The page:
The most common cause for a scenario, in which we fail to start the process of Office 365 cutover mail migration is – the lack of the Exchange on-Premises pre requirements.
The primary goals of the current article are:
- Provide the checklist of Exchange on-Premises pre-requirements
- Explain in details the reasons for each Exchange on-Premises pre requirements
- Provide you tools, which will help you to verify the existence of Exchange on-Premises pre requirements
Office 365 mail migration The gate of the herd.
The common denominator of most of the Office 365 mail migration project is what I described as the “racing herd”.
The mail migration project is executed in a hurry; we yearn to “push the mail migration button,” without any preparation and without any prior knowledge about “boring subjects” such as – cutover mail migration pre requirements, mandatory requirements, best practice and so on.
In case that luck is on our side, the cutover mail migration process is running successfully, but many times, the “luck lady” does not come, and the cutover mail migration process does not start!
The cutover mail migration pre requirements are the “little thing” that makes a difference between smooth and efficient mail migration project to the cloud versus, a scenario in which we are not able to meet the mail migration to Office 365 deadlines, and the memory of the migration to Office 365, leaves a bitter taste in the mouth.
The scope of the current article
Office 365 cutover mail migration phases
The project of mail migration to Office 365 using cutover migration, includes three major phases:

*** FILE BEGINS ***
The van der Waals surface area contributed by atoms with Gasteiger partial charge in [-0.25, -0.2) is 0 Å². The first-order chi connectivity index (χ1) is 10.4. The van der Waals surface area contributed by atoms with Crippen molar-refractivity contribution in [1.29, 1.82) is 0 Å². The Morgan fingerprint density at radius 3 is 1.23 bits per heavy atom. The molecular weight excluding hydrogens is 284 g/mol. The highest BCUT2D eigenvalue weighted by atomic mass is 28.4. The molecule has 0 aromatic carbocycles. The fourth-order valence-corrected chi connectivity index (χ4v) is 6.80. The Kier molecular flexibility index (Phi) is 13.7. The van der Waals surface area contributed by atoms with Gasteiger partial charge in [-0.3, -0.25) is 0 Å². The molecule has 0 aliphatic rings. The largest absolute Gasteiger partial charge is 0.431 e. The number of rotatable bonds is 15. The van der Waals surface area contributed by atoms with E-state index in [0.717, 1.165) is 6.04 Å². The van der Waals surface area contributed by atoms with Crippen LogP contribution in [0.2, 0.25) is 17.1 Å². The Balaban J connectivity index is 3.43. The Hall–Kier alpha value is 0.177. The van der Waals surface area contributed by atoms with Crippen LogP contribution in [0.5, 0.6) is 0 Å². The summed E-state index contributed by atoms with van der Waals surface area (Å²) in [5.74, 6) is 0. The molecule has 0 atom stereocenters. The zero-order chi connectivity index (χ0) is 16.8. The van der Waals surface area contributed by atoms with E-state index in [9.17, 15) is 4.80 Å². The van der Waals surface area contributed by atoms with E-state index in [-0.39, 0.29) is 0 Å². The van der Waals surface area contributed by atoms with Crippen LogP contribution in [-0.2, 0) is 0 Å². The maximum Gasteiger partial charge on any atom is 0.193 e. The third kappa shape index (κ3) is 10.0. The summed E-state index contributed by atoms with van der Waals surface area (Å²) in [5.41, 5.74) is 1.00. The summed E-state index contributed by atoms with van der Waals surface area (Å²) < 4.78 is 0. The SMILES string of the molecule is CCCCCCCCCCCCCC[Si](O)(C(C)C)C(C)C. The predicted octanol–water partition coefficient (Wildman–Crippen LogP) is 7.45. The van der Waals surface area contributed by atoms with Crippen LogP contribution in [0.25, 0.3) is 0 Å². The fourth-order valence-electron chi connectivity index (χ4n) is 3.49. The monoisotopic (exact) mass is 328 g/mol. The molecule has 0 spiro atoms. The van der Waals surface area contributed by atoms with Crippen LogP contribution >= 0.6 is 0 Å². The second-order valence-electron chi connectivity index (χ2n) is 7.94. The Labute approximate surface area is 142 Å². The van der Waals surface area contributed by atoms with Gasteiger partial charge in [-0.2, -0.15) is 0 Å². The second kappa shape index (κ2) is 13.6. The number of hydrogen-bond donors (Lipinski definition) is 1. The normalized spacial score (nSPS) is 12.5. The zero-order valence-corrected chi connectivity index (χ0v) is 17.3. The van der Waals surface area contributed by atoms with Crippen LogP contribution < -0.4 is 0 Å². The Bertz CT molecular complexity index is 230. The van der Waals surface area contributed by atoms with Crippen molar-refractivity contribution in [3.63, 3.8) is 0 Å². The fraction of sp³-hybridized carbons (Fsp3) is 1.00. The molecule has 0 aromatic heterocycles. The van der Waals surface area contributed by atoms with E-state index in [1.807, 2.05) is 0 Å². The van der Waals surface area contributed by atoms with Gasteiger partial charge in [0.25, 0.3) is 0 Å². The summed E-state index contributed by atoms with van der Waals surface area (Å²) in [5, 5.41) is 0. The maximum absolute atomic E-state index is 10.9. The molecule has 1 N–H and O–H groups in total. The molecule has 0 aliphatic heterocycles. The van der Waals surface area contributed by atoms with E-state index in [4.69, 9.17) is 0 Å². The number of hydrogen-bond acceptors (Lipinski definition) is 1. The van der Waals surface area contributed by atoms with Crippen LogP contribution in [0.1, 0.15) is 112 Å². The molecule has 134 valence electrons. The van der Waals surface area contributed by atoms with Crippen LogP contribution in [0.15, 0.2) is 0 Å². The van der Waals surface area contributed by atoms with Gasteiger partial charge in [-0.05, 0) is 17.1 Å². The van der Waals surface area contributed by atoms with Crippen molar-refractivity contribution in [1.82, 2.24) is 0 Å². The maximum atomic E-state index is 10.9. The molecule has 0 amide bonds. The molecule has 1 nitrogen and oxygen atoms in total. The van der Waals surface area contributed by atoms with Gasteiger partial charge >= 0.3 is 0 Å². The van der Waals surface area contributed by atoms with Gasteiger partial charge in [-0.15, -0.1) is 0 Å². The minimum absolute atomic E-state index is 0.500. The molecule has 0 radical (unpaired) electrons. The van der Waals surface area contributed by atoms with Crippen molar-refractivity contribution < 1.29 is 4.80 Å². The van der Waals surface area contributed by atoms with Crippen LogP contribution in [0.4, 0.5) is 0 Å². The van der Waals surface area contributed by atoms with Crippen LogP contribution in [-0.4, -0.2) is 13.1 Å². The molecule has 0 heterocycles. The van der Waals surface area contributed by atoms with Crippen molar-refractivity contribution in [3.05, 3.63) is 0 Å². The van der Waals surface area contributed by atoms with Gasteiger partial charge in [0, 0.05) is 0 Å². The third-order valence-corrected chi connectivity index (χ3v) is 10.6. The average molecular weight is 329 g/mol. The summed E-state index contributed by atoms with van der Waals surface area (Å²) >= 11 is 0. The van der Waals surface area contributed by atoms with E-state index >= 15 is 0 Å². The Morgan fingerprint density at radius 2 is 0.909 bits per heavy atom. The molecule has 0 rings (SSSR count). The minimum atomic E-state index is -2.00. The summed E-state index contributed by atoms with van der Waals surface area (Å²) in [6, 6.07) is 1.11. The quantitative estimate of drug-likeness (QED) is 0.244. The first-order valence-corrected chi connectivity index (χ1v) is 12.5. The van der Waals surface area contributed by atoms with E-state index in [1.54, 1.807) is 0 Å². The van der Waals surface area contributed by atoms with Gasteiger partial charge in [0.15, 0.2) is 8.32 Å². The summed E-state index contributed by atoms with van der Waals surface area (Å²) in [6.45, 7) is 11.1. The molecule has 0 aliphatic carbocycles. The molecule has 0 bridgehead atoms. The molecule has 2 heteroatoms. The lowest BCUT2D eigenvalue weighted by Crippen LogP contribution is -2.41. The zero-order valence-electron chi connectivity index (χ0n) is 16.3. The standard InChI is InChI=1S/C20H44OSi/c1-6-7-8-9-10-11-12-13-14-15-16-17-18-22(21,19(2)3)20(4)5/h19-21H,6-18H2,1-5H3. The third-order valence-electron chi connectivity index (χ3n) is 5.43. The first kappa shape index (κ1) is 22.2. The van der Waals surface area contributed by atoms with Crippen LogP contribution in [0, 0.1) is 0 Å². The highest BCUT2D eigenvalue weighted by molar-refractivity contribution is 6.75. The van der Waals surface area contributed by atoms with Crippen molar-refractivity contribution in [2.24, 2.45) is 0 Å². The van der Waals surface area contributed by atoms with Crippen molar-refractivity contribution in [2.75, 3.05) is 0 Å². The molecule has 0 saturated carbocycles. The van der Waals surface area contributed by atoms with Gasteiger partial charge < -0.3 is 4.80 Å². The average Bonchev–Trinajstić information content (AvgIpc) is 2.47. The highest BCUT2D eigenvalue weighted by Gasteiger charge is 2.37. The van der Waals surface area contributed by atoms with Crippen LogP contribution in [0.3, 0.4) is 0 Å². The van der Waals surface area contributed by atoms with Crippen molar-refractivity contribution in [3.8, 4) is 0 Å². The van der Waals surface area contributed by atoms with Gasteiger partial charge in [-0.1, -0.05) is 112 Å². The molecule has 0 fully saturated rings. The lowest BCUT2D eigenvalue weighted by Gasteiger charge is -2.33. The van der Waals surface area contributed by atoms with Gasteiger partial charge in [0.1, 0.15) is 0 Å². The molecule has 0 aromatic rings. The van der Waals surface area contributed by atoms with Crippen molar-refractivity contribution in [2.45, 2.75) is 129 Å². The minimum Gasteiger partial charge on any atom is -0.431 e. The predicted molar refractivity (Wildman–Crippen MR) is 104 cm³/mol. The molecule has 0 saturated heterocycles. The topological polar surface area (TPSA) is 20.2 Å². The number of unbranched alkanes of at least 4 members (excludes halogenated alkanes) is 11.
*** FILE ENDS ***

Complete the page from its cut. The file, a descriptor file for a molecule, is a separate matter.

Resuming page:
- Pre-migration tasks
- The migration process
- Post-migration tasks
In the current article, we focus only on the first phase in which we prepare our environment and our mail infrastructure to the Office 365 cutover mail migration process.
Office 365 cutover mail migration pre requirement’s classification
The “first phase” of Office 365 cutover mail migration can include a couple of parts such as – learning about the specific characters of cutover mail migration, building a lab for testing the designed migration process, and verifying that all the pre requirements are fulfilled.
The phase of the “cutover mail migration pre requirements” can also be divided into different sections such as:
- User desktop pre requirements
- Network infrastructure pre requirements
- Office 365 infrastructure pre requirements
- Exchange on-Premises pre requirements
In the current article, we will relate only to the subject of Exchange on-Premises pre requirements
Office 365 different types of mail migration
Office 365 provides three built-in types of mail migration option from Exchange on-Premises server:
- Cutover mail migration
- Stage mail migration
- Exchange Hybrid mail migration
The current article is dedicated to the Office 365 cutover mail migration and the Exchange on-Premises server pre requirements.
The important thing then we should know is that the ” Exchange
on-Premises server pre requirements” that are relevant to the Office 365 cutover mail migration are relevant and almost identical to the rest of the Office 365 mail migrations.
The factor of Exchange on-Premises public availability